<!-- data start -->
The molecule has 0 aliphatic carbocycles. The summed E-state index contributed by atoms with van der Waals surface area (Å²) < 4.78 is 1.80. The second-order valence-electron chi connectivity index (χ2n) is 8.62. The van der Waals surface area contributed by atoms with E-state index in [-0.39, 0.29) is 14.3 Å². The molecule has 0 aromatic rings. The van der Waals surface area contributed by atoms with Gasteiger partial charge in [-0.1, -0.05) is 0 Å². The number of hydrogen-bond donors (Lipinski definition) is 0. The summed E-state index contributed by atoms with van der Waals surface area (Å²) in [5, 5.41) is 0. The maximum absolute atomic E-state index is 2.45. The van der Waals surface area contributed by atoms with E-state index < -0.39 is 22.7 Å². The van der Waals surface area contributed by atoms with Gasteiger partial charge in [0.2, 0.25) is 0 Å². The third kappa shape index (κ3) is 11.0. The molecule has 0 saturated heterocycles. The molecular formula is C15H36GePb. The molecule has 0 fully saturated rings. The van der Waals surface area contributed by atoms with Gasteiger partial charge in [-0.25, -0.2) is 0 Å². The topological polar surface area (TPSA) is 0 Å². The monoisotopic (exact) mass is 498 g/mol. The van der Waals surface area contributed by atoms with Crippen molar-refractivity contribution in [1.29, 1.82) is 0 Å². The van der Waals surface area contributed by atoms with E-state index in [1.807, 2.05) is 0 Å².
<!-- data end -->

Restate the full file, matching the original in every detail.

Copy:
The molecule has 0 aliphatic carbocycles. The summed E-state index contributed by atoms with van der Waals surface area (Å²) < 4.78 is 1.80. The second-order valence-electron chi connectivity index (χ2n) is 8.62. The van der Waals surface area contributed by atoms with E-state index in [-0.39, 0.29) is 14.3 Å². The molecule has 0 aromatic rings. The van der Waals surface area contributed by atoms with Gasteiger partial charge in [-0.1, -0.05) is 0 Å². The number of hydrogen-bond donors (Lipinski definition) is 0. The summed E-state index contributed by atoms with van der Waals surface area (Å²) in [5, 5.41) is 0. The maximum absolute atomic E-state index is 2.45. The van der Waals surface area contributed by atoms with E-state index < -0.39 is 22.7 Å². The van der Waals surface area contributed by atoms with Gasteiger partial charge in [0.2, 0.25) is 0 Å². The third kappa shape index (κ3) is 11.0. The molecule has 0 saturated heterocycles. The molecular formula is C15H36GePb. The molecule has 0 fully saturated rings. The van der Waals surface area contributed by atoms with Gasteiger partial charge in [-0.25, -0.2) is 0 Å². The topological polar surface area (TPSA) is 0 Å². The monoisotopic (exact) mass is 498 g/mol. The van der Waals surface area contributed by atoms with Crippen molar-refractivity contribution in [1.29, 1.82) is 0 Å². The van der Waals surface area contributed by atoms with E-state index in [1.807, 2.05) is 0 Å².